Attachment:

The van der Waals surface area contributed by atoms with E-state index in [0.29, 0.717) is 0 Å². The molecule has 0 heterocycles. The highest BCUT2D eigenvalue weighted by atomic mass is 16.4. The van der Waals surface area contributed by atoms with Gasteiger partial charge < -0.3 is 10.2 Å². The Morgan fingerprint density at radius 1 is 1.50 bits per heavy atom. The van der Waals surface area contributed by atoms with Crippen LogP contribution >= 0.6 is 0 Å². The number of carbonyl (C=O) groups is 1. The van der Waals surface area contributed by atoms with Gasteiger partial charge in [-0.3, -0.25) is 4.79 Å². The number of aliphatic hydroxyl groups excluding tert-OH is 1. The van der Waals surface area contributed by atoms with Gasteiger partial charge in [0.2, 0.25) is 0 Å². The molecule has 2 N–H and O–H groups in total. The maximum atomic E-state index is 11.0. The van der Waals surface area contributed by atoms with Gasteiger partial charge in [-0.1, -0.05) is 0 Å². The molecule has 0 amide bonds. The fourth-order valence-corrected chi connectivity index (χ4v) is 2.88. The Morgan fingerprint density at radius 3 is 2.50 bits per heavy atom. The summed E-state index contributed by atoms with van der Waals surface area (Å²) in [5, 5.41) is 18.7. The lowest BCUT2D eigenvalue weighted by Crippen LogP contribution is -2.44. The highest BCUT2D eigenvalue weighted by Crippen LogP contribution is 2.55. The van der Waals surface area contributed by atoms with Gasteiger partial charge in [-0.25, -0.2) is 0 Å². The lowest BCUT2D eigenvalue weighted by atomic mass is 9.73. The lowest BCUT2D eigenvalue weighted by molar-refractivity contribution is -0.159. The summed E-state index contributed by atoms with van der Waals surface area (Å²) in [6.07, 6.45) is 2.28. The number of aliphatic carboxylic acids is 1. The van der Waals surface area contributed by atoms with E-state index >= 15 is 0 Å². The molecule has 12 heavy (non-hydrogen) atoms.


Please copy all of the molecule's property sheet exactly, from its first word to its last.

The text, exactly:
The van der Waals surface area contributed by atoms with E-state index in [0.29, 0.717) is 0 Å². The molecule has 0 heterocycles. The highest BCUT2D eigenvalue weighted by atomic mass is 16.4. The van der Waals surface area contributed by atoms with Gasteiger partial charge < -0.3 is 10.2 Å². The Morgan fingerprint density at radius 1 is 1.50 bits per heavy atom. The van der Waals surface area contributed by atoms with Crippen LogP contribution >= 0.6 is 0 Å². The number of carbonyl (C=O) groups is 1. The van der Waals surface area contributed by atoms with Gasteiger partial charge in [-0.3, -0.25) is 4.79 Å². The number of aliphatic hydroxyl groups excluding tert-OH is 1. The van der Waals surface area contributed by atoms with Gasteiger partial charge in [0.2, 0.25) is 0 Å². The molecule has 2 N–H and O–H groups in total. The maximum atomic E-state index is 11.0. The van der Waals surface area contributed by atoms with Gasteiger partial charge in [-0.1, -0.05) is 0 Å². The molecule has 0 amide bonds. The fourth-order valence-corrected chi connectivity index (χ4v) is 2.88. The Morgan fingerprint density at radius 3 is 2.50 bits per heavy atom. The summed E-state index contributed by atoms with van der Waals surface area (Å²) in [5, 5.41) is 18.7. The lowest BCUT2D eigenvalue weighted by Crippen LogP contribution is -2.44. The highest BCUT2D eigenvalue weighted by Crippen LogP contribution is 2.55. The van der Waals surface area contributed by atoms with Gasteiger partial charge in [-0.25, -0.2) is 0 Å². The lowest BCUT2D eigenvalue weighted by atomic mass is 9.73. The lowest BCUT2D eigenvalue weighted by molar-refractivity contribution is -0.159. The summed E-state index contributed by atoms with van der Waals surface area (Å²) in [6.07, 6.45) is 2.28. The number of aliphatic carboxylic acids is 1. The van der Waals surface area contributed by atoms with E-state index >= 15 is 0 Å². The molecule has 12 heavy (non-hydrogen) atoms.